Friday, October 27, 2006


Disappointed they aren't real cardinals and tigers

2006 ends as it began...with Chessie on the floor near a TV that's showing a baseball game.

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Thursday, October 26, 2006


Rain delay food and pumpkins

Levi's normally a vegetarian, except when the Cardinals are in the World Series, and that's because he has a superstition that involves eating Lit'l Smokies. And therefore...

Note that Levi is looking around furtively for any fellow vegetarians who might be ready to pounce upon him for this breach of vegetarianism.

Also note that this picture was taken Wednesday night, and Levi is in his kitchen instead of being in front of the TV. Suddenly introducing meat can cause problems for digestive systems that aren't used to it -- and something else that can cause problems for digestive systems is four episodes of "The War at Home" interspersed with Joe Buck telling America that it's still raining in St. Louis. So Levi is wisely attempting to minimize the amount of Kaopectate he'll need later.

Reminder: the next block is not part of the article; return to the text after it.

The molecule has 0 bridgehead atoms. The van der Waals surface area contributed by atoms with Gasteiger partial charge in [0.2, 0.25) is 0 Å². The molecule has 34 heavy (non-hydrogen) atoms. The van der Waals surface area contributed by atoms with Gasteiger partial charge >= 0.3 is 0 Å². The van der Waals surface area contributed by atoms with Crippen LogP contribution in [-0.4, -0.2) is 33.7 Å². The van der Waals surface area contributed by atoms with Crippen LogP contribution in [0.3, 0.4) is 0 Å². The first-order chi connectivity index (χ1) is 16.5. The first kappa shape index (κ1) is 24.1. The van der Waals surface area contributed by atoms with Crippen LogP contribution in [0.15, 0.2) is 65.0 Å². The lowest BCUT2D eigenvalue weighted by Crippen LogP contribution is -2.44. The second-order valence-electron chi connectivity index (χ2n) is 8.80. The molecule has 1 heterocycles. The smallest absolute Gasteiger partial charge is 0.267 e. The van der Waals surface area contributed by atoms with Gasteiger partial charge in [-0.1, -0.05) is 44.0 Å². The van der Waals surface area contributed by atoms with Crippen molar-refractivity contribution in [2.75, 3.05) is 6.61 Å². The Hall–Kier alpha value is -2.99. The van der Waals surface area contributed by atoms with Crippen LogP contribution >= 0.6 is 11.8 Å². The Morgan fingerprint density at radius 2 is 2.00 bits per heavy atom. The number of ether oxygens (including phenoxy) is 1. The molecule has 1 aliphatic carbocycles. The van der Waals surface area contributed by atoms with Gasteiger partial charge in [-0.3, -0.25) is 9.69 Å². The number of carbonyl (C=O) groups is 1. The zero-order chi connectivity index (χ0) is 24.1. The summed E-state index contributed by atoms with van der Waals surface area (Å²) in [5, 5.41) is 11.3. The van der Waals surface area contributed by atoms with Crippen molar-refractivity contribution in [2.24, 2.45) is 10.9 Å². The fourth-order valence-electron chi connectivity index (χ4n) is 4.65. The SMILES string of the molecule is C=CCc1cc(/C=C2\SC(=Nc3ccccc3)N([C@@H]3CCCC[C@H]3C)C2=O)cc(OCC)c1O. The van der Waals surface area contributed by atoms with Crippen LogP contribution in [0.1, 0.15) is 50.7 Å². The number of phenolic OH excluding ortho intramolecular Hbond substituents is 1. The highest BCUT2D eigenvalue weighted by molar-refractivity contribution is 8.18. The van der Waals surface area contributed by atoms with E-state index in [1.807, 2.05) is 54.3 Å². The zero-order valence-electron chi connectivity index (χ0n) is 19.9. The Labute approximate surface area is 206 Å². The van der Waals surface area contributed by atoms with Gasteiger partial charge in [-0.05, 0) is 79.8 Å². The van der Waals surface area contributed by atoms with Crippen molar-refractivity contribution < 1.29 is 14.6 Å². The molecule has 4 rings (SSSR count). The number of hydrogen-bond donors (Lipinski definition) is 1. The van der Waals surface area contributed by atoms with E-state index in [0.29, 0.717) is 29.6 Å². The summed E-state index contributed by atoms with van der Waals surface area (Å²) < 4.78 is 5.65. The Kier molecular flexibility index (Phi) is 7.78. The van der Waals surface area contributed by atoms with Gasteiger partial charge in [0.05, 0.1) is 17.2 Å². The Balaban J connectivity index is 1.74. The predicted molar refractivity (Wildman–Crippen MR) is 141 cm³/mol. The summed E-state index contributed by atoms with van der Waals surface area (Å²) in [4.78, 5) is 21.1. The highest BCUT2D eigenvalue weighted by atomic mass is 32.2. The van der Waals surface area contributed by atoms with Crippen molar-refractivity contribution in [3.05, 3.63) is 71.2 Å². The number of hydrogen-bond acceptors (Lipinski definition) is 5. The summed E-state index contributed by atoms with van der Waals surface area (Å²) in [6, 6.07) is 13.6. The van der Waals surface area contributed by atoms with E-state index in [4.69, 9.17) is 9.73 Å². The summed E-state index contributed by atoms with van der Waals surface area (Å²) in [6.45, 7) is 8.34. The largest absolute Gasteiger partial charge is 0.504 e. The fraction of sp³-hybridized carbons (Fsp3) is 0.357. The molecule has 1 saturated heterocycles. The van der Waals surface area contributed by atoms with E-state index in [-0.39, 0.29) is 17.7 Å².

On another note, after Johnny Damon in 2004 and Ozzie Guillen in 2005, this year's baseball-related jack-o'-lantern carved by Stacey is...

...Yadier Molina.

Also, in today's L.A. Times, Bill Plaschke writes a column that boils down to "the baseball season should start 10 days earlier so I'm not quite as cold while I'm being paid to attend the World Series." You know, it's warmer during the day, too.

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"The Southpaw Wing"? "Section 60 on Stadium Way"? "Sports Night II"?